Foreign Policy Blogs

Visa system for skilled foreigners

The Japanese government outlined a plan to give preferential treatment to foreigners with specialized skills Thursday. The government will issue points to foreigners based on things like academic background, skill sets and business experience. Foreigners with preferred skills will be able to extend three-year visas to five years.

Japan will soon face a labor shortage due to the growing ranks of retirees and dismally low birthrate. Japan has no tradition of accepting foreigners, and is clearly looking for a way to bring in foreign labor on its own terms.

I have noticed that due to the nature of Japanese life, foreigners don’t stay long in Japan, and Japan doesn’t attract the best foreigners. To mainland Asians looking to emigrate, Japan is a Plan B for those who can’t make it to the U.S. Skilled, educated Asians go to the U.S. to work in IT or medicine, while unskilled, uneducated Asians go to Japan to perform menial labor or go into the sex industry. The government is finally realizing the need to make Japan more attractive to the best and brightest foreigners.

However, I don’t think making visas more available will be a major incentive in attracting skilled foreigners. Like I said above, I think the reason most foreigners shun Japan has to do with the nature of Japanese life.

Japan is a hierarchical society, and new immigrants enter at the bottom of the hierarchy. It usually doesn’t matter to Japanese employers how much experience or accreditation one acquired in their home country, they would still start in an entry-level position, and be expected to defer to their seniors, even if the senior has less knowledge in the field. They have to work their way up the hierarchy, and there is often a glass ceiling for foreigners as Japanese view them as temporary workers who can’t be integrated into Japanese society. The Japanese themselves recognize that their society is difficult to live in, and they don’t expect foreigners to be able to integrate, therefore they make no attempt to integrate them.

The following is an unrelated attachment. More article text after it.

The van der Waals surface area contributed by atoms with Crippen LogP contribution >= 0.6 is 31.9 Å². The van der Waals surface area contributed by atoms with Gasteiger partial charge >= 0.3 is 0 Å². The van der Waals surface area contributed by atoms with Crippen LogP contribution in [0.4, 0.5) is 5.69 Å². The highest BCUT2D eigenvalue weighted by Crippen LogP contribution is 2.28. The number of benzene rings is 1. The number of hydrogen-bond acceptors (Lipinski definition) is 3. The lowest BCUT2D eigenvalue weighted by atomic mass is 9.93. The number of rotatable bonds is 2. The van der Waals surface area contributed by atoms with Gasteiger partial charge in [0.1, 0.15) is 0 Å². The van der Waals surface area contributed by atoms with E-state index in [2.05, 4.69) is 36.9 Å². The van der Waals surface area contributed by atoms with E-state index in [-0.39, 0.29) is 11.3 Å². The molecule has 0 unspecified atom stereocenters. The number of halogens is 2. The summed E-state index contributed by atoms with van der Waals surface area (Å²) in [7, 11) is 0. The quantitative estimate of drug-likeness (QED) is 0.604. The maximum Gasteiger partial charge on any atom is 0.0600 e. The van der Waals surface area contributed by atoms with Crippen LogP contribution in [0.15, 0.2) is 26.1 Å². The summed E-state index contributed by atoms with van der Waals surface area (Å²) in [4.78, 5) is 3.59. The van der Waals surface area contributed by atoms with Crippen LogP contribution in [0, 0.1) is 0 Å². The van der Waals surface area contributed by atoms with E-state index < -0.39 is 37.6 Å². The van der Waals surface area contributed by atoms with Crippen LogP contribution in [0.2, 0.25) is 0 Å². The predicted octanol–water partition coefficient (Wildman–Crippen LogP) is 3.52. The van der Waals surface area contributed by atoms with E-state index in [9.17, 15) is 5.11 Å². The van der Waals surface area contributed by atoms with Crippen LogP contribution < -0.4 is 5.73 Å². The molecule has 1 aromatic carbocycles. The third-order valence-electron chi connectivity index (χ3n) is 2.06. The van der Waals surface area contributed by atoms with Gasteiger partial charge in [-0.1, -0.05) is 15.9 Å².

Japanese work culture can also be frustrating to foreigners. Japan’s work ethic is rooted in Zen Buddhism, in which hard work is a virtue. Oftentimes, Japanese employees work hard simply for the sake of working hard. Achieving good results is a secondary byproduct. A clever, efficient worker who can do a good job on his own, but leaves as soon as his shift ends, will be passed over in favor of a worker who takes a long time doing a barely sufficient job, seeking help from other coworkers, and staying at the office until after sundown.

Compounding these problems is the low quality of life Japan has to offer. Japanese cities are dreary, lifeless concrete deserts. Dwellings are small and expensive, built of sub-par materials and cramped close together, which makes them uncomfortable and minimizes privacy.

Japan will have to adjust its work environment and quality of life if it expects to attract more skilled foreign labor, as well as stopping its own massive brain drain to the West.



Dustin Dye

Dustin Dye is the author of the YAKUZA DYNASTY series, available through the Amazon Kindle.

He lived in Okayama, Japan, where he taught English at a junior high school through the Japan Exchange and Teaching Program for three years. He is a graduate from the University of Kansas, where he received a bachelor's degree in anthropology.

His interest in Japan began in elementary school after seeing Godzilla fight Ghidorah, the three-headed monster. But it wasn't until he discovered Akira Kurosawa's films through their spaghetti Western remakes that he truly became fascinated in the people and culture of Japan.

He lives in Kansas with his wife, daughter and guinea pig.

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E-mail him: [email protected]